New Yard Sign Campaign Questions BWL’s Right to Cut

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Friday, September 26, 2014, 5:13 pm
Alice Dreger

East Lansing residents are seeing fewer tree trimming crews out working for Lansing’s Board of Water and Light (BWL), the major provider of electricity to East Lansing. But tensions remain very high between BWL and homeowners. Some homeowners who have already experienced damage to their properties from trimmer crews are being offered compensation by BWL. Others, worried about future damage, have joined a new yard sign campaign. The signs, organized by East Lansing resident Richard Crittenden, read: “NOTICE: LBWL and its subcontractors may not enter this property to trim vegetation without the owner’s written or verbal permission, and proof of an easement right to do so!”

Kali Majumdar of the Glencairn neighborhood suffered extensive damage to her landscaping by BWL when cutting occurred while she was out of the country. BWL has hired a landscape company to restore her property. She says, “In exchange, I will let them use my backyard as a demonstration area for our neighbors who are looking to replant. I have no idea how tall the trees are when they are planted or how much it will cost for them.”

Majumdar speculates that BWL decided to spend what may be thousands of dollars on her property because they were “quite horrified how badly the job was done.” Other residents of Glencairn and Oakwood have been negotiating with BWL for compensation and replanting either after or in advance of BWL cutting. Some have been asking to see BWL’s legal easements.

Most utilities have legal easements for properties through which their equipment runs; legal easements specify the utility’s rights. It now appears that in most if not all of East Lansing, BWL has no legal easements for where their lines run. I asked BWL’s Director of Communications Steve Serkaian about whether BWL has easements for properties over which BWL lines run in East Lansing, and he said he was unable to respond at this time.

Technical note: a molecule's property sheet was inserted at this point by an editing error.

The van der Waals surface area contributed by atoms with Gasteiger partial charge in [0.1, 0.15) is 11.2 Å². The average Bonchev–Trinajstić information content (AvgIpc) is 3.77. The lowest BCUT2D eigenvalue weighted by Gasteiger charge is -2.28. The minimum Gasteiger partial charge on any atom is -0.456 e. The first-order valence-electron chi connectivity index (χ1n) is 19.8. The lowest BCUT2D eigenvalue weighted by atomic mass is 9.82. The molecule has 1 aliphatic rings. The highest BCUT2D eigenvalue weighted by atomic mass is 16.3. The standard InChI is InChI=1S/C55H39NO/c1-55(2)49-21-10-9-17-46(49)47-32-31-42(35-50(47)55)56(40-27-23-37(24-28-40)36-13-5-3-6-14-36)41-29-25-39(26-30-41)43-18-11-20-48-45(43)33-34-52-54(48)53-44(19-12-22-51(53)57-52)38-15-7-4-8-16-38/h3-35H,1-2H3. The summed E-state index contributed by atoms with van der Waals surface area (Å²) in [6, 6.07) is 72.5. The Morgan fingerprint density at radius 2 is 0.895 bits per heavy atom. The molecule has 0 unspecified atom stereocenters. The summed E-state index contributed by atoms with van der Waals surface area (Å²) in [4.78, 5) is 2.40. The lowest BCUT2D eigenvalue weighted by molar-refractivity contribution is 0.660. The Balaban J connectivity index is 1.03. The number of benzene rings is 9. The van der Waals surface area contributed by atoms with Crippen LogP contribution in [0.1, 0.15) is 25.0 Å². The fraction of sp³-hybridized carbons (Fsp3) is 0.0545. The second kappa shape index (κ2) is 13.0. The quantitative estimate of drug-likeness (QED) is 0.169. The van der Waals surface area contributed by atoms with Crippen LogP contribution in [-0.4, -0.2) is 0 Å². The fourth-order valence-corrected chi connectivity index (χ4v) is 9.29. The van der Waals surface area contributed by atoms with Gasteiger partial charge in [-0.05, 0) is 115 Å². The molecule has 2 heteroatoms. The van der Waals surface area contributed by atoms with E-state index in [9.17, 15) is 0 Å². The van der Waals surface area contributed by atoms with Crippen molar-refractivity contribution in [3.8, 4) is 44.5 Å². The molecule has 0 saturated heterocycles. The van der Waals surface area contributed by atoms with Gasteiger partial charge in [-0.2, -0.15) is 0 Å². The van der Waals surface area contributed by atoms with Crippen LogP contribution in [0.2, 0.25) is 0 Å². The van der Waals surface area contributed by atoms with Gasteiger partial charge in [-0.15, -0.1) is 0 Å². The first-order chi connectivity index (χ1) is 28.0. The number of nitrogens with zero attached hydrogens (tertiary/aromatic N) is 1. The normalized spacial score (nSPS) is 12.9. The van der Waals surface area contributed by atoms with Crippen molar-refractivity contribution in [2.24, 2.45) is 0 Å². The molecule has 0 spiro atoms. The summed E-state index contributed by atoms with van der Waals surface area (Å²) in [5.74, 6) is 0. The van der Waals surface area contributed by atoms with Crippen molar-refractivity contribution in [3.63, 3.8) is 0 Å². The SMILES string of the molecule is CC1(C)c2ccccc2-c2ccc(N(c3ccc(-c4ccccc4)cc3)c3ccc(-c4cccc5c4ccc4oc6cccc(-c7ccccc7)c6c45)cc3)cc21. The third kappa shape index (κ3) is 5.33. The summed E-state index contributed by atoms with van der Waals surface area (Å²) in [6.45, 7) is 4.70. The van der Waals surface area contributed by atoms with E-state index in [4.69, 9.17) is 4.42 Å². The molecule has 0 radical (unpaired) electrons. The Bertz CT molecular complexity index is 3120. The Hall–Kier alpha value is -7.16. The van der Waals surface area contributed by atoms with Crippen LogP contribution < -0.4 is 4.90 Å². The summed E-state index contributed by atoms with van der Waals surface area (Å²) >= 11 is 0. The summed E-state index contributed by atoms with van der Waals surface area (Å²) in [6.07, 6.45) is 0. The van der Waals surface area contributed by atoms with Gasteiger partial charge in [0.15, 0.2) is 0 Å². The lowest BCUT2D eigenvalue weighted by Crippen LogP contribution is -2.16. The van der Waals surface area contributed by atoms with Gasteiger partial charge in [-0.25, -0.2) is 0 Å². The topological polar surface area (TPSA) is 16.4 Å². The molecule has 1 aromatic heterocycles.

BWL also apparently has no legal agreement with the City of East Lansing regarding the lines that run on City property. This means that the City could also stop BWL from cutting trees on City property, including along many city streets. Because East Lansing prides itself as a “tree city,” the stakes here may be higher than in other municipalities.

I asked Crittenden why he decided to launch the yard sign campaign. He responded, “Customers of the BWL have to know their property rights." He continued, "Trimming without a right to do so violates State law. Customers should make the BWL demonstrate, with written proof, that they have a property easement and that the easement specifies the right to trim vegetation and the amount of trimming that is allowed. Absent such documentation the homeowner should not permit the BWL to do any trimming unless the homeowner authorizes such.”

Ruth Beier, a member of East Lansing’s City Council, told me, “BWL says that if East Lansing is allowed to keep its historic trees, the next time we have an outage due to trees brought down in a storm, it will be more expensive to restore power in East Lansing than where BWL was allowed to cut trees.” But, she adds, “In East Lansing we pay the same utility rates as in Lansing, but in Lansing the money goes back to their city to subsidize their other city services, so we effectively pay more in East Lansing for our BWL service. It therefore seems acceptable to me that it might cost more to fix the outages in East Lansing.”

Crittenden says that he does not want to stop tree trimming altogether, but to make it more rational: “I believe the ‘vegetation management’ program of the BWL is wrong and will do irreparable harm to most homes in East Lansing. It must be stopped and a new much less damaging plan must be developed to replace the current plan. The signs are my way to make the community more aware of the issue and to get property owners to find out about their rights and to exercise them.”

He added, “If the signs save one tree, the cost of them is more than offset.” He has invited homeowners who want a sign to email him at crittendenr at gmail dot com or to pick one up from him at 603 Ardson Road.

Disclosure: Alice Dreger is a customer of BWL. Although the trees at her East Lansing home are unaffected by BWL's vegetation management program, the trees of her immediate neighbors are.


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